Recycling using the counterflow method massively reduces emissions and — depending on the quality of the recycled material— achieves recycling rates of more than 90 per cent. This makes an investment in the equally green and efficient technology particularly attractive.

And the technology becomes even greener when the upstream process steps – processing the particle-size distribution curve (PSD curve) and milling the asphalt – are implemented using state-of-the-art processes and technologies. 

Screening plants and RAP 

The maximum theoretical amount of RAP that can be added to the mix depends largely on its PSD, or the quantity, size and composition of its constituents. As a result, one goal must be to align the PSD curve of the crushed RAP as closely as possible to the desired PSD curve of the final asphalt product.

This is where mobile screening plants come into play. They ensure the mixing plants are able to directly process up to 80 per cent of the reclaimed asphalt (milled material). This significantly reduces process costs compared to post-processing all of the milled material. 

In the case of complete post-processing, impact crushers equipped with a secondary screening unit would also be used.

Intelligent milling 

Cold milling machines like Wirtgen’s W 220i, with the ability to selectively mill the surface, binder and base layers as well as their intelligent milling technologies, help ensure RAP can be recycled particularly cost-effectively in the asphalt mixing plant.

First, RAP must be recovered by removing individual layers of the road structure. By removing the asphalt in layers using cold milling machines, the milled material can be fed into the material cycle for reuse separately for each type of mix, depending on its structural suitability and its qualitative properties.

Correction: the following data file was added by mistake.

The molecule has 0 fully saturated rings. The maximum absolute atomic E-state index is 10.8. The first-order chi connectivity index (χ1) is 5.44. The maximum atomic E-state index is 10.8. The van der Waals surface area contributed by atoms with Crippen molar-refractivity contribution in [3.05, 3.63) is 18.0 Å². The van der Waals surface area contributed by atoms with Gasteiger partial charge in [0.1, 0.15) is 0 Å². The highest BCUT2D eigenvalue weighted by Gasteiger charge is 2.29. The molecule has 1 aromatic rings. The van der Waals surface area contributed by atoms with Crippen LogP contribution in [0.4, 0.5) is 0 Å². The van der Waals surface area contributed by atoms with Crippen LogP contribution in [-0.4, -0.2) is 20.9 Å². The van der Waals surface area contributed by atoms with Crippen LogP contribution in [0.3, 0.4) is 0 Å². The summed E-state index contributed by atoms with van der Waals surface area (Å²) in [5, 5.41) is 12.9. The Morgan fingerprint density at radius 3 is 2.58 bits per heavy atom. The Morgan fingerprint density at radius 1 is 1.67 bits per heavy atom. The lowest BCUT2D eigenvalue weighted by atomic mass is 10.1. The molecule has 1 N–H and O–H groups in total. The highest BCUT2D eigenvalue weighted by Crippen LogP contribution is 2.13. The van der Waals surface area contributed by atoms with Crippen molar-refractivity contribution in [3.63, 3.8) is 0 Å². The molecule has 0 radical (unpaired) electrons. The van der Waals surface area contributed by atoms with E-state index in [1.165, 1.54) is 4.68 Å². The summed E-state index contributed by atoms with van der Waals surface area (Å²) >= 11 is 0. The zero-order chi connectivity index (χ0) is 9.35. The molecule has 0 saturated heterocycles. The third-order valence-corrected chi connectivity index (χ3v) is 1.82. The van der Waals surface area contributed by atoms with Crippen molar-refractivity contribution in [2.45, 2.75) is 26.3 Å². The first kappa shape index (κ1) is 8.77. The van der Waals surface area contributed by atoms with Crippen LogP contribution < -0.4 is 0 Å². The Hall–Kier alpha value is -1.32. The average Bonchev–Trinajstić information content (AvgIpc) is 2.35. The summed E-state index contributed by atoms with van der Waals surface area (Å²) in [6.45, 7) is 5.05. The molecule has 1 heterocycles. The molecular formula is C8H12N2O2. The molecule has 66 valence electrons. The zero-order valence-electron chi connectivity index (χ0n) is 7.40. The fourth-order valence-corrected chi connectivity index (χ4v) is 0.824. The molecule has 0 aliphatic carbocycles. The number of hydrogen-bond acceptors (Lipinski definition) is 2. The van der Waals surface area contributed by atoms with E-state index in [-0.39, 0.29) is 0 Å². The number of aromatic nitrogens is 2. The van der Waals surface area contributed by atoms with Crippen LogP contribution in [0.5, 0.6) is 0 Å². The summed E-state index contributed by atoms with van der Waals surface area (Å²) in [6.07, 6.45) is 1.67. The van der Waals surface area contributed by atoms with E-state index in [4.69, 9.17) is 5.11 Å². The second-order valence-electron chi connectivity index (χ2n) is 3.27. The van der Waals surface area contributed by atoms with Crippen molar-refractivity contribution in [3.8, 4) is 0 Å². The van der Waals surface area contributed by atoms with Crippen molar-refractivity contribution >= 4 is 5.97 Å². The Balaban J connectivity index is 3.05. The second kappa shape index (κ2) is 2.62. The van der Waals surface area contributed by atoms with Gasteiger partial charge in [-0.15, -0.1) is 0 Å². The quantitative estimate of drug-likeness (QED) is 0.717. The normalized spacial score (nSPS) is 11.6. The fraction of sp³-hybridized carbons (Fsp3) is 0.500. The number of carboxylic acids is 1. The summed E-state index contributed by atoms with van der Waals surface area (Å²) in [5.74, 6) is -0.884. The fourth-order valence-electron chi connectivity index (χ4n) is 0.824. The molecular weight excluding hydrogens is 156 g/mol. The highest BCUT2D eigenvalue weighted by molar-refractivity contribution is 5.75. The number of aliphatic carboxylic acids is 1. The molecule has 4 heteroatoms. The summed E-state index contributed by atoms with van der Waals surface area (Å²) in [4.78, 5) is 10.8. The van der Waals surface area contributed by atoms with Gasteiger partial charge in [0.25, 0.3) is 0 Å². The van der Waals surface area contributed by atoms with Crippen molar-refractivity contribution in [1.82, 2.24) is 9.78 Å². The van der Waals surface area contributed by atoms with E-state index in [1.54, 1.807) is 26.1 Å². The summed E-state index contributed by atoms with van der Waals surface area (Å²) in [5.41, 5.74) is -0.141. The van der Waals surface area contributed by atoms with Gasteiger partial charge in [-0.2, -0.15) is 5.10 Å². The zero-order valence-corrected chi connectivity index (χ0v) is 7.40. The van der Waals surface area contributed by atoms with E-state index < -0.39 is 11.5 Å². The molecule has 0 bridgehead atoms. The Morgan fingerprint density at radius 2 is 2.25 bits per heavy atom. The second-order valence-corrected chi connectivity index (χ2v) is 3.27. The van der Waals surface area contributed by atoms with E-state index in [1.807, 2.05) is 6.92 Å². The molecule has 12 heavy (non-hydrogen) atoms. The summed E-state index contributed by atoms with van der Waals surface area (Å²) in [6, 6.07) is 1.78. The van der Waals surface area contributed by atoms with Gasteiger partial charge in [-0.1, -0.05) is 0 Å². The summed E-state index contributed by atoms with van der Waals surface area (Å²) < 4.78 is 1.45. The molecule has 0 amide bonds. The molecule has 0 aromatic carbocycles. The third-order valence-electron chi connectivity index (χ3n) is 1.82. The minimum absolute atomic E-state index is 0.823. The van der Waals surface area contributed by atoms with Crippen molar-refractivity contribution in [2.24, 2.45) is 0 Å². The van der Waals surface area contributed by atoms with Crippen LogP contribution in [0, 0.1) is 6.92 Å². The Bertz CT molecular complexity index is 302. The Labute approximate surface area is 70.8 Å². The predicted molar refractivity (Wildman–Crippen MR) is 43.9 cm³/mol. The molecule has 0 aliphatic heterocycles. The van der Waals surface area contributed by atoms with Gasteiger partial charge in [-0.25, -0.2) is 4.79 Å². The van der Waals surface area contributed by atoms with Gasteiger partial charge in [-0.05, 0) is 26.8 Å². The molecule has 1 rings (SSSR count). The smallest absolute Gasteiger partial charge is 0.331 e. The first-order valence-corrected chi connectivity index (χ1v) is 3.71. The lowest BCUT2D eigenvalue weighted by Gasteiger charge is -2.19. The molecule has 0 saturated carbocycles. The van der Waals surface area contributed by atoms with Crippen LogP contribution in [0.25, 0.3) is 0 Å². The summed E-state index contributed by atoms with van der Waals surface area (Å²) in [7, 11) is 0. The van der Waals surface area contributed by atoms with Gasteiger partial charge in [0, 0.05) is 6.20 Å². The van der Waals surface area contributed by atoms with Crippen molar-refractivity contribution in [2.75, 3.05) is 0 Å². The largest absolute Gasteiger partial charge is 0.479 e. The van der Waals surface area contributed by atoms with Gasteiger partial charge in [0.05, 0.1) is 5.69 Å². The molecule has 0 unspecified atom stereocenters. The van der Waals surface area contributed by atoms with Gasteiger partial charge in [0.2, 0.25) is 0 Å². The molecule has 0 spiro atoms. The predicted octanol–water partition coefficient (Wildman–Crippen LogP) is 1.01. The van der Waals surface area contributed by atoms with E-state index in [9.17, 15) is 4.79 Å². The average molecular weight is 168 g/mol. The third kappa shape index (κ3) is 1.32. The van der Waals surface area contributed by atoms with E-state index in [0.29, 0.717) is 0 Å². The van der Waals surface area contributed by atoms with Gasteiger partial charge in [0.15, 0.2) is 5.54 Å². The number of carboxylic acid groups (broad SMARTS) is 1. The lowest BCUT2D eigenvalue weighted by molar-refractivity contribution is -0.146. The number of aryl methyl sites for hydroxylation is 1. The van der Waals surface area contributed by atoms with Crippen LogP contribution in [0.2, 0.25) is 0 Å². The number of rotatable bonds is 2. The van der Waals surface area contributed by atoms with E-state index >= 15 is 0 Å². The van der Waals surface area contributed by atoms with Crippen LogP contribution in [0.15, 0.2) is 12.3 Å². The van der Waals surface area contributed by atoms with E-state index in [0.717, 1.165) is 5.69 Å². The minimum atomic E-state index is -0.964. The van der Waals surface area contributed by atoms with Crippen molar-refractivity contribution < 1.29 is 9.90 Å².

The selective recovery of the surface course, binder course and base course alone offers significant environmental and financial advantages. 

If intelligent milling technology is also taken into account, it increases the cost-effective reuse of the milled material in the asphalt mixing plant even further. This is largely due to the cold milling machines’ load-dependent water sprinkling system.

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In this context, the water used to cool the picks varies depending on the engine load and milling speed. Water consumption can be significantly reduced by automatically activating the water system when the milling drum is in use or by switching it off when the milling operation stops.

Specifically, this can cut water consumption by up to 20 per cent. As a result, the service life of the picks is extended, the cold milling machine’s water tanks have to be filled less frequently, and downtime is reduced. This not only pleases the milling machine operator, but also the master mixer in charge of the asphalt mixing plant.

They benefit from the low water consumption because it means the milled material has a 3 to 4 per cent lower residual moisture content per ton of asphalt. Without the use of state-of-the-art milling technologies, the residual moisture level would be higher. 

The formula applicable to the drying process required to produce the new asphalt in the asphalt mixing plant is simple:

Material that is 1 per cent drier saves 1 litre of heating oil per ton of finished asphalt during subsequent processing into recycled mix — as well reduced carbon dioxide emissions due to the process requiring less energy.